Aiming at developing these competencies in Ecuadorian teachers, UNAE has created NOVA UNAE, a multimedia project in which audiovisual content and technological platforms of information and knowledge will be used to strengthen learning processes and teaching training. Indeed, we want to reach a majority of the country’s teachers through virtual and mixed courses based on transmedia materials that help them update their knowledge on pedagogical and disciplinary topics. Meanwhile, these courses are designed for their participants to access the full potential of educational resources in the digital era, too, which is achieved through the practice of using educational technology and audiovisual materials itself.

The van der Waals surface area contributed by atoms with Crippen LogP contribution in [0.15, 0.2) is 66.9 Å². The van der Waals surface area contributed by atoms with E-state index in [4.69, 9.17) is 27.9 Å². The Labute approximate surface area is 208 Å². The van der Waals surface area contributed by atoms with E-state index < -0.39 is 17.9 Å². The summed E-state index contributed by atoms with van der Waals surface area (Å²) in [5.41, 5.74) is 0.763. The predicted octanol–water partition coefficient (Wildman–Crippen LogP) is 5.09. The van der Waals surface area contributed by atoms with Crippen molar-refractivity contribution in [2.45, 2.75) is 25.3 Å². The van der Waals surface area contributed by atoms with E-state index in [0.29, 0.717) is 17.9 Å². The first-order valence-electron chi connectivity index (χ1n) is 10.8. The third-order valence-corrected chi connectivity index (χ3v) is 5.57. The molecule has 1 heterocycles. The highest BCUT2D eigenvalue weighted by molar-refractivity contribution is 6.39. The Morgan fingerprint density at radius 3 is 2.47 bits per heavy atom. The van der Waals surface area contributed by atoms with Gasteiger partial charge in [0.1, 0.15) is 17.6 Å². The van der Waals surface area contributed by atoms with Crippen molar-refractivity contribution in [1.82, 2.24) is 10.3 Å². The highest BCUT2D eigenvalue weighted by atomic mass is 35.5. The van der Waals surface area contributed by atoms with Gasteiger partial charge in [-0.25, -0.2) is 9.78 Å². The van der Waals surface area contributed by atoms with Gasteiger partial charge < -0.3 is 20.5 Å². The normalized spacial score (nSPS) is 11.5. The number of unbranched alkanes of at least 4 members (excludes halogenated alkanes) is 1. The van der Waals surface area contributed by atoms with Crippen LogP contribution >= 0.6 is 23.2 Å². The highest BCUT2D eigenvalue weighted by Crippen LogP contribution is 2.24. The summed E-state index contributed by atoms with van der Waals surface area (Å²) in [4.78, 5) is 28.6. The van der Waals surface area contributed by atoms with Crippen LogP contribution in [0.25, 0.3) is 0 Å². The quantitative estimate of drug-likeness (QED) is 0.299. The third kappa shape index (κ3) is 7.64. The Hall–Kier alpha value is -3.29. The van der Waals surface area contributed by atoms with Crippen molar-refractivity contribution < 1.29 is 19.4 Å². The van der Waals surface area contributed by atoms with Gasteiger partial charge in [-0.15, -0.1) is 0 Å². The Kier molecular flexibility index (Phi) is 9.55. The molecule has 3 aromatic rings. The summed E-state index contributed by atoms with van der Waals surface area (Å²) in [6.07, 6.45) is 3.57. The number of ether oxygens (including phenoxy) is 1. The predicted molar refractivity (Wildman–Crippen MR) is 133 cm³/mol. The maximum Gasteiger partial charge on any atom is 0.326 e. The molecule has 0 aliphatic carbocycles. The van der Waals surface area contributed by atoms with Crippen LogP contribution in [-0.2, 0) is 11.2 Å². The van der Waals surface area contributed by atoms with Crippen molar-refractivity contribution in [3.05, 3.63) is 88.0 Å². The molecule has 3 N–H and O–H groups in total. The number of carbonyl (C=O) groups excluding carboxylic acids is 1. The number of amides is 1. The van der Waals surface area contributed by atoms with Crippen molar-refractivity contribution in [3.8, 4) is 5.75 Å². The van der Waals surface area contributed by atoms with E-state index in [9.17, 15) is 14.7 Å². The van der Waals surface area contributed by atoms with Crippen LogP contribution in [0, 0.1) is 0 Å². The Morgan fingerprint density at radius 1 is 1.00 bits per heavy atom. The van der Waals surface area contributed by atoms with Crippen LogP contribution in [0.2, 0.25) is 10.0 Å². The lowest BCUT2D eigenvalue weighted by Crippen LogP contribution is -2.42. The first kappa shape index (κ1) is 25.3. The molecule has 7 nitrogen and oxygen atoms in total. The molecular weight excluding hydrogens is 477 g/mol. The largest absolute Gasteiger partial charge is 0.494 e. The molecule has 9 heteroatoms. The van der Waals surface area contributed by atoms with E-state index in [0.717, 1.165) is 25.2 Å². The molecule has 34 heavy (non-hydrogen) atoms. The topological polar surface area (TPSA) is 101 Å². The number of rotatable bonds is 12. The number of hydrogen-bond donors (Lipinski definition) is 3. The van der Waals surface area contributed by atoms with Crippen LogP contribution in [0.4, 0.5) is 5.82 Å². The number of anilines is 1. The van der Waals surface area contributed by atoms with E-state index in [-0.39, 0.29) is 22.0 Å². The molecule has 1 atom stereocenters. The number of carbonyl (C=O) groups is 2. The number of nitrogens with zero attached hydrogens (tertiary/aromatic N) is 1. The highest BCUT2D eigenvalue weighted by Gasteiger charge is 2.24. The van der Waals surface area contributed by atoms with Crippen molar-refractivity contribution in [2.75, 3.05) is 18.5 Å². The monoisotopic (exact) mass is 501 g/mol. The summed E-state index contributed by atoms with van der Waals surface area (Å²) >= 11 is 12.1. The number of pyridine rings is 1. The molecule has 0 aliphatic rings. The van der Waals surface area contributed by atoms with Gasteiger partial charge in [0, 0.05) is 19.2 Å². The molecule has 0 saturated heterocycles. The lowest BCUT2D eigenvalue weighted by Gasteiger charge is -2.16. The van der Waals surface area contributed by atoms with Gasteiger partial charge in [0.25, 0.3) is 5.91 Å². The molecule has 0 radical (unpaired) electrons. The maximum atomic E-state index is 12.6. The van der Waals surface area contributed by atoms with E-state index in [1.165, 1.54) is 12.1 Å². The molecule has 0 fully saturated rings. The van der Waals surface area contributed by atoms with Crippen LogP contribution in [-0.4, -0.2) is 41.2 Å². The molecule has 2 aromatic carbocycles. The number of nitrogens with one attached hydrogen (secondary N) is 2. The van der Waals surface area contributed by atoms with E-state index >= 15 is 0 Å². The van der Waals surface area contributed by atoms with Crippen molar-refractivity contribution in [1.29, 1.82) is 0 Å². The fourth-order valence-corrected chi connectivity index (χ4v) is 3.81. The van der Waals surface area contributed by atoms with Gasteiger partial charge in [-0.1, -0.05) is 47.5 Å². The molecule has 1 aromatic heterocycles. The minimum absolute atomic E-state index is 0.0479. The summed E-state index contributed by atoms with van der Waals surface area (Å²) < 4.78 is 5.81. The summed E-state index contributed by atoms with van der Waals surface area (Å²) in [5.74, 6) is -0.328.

NOVA UNAE has recently come out from planning stage and into the first pilot, which was filmed in November 2018. This pilot consists of an English course for language teachers that has the goal of promoting some of the most current active strategies to teach the productive, receptive, and group–managing skills that are needed in learning processes of a foreign language. If we agree on the principle that the students are the protagonists of their own learning, even in and especially in classes of English as a foreign language, then we can conclude that the teacher must be a guide who helps students get to their learning goals through the right activities (Overby, 2011). That is why teachers have to understand their students’ realities and, based on that, choose the best learning methods. These contemporary realities prominently include, in our digital era, mass media and audiovisual content. Hence, the permanent development of new educational technologies forces teachers to constantly update both their ways of teaching and their thinking, so that they can approach learning processes through current topics that are attractive to progressively younger student populations (Avalos, 2011). As a consequence, training in new methodologies, and especially in the use of teaching technologies for English classes, becomes fundamental. Furthermore, the virtual character of the training, along with its emphasis on audiovisual materials that are broadcasted through conventional media (television, for example) and on the Internet allows teachers who live far away from the big, urban areas of the country, or who do not have enough resources (time, money, etc.) to travel, to participate in processes of training, to be formed, and, in the end, to become integrated to the realities of the digital era.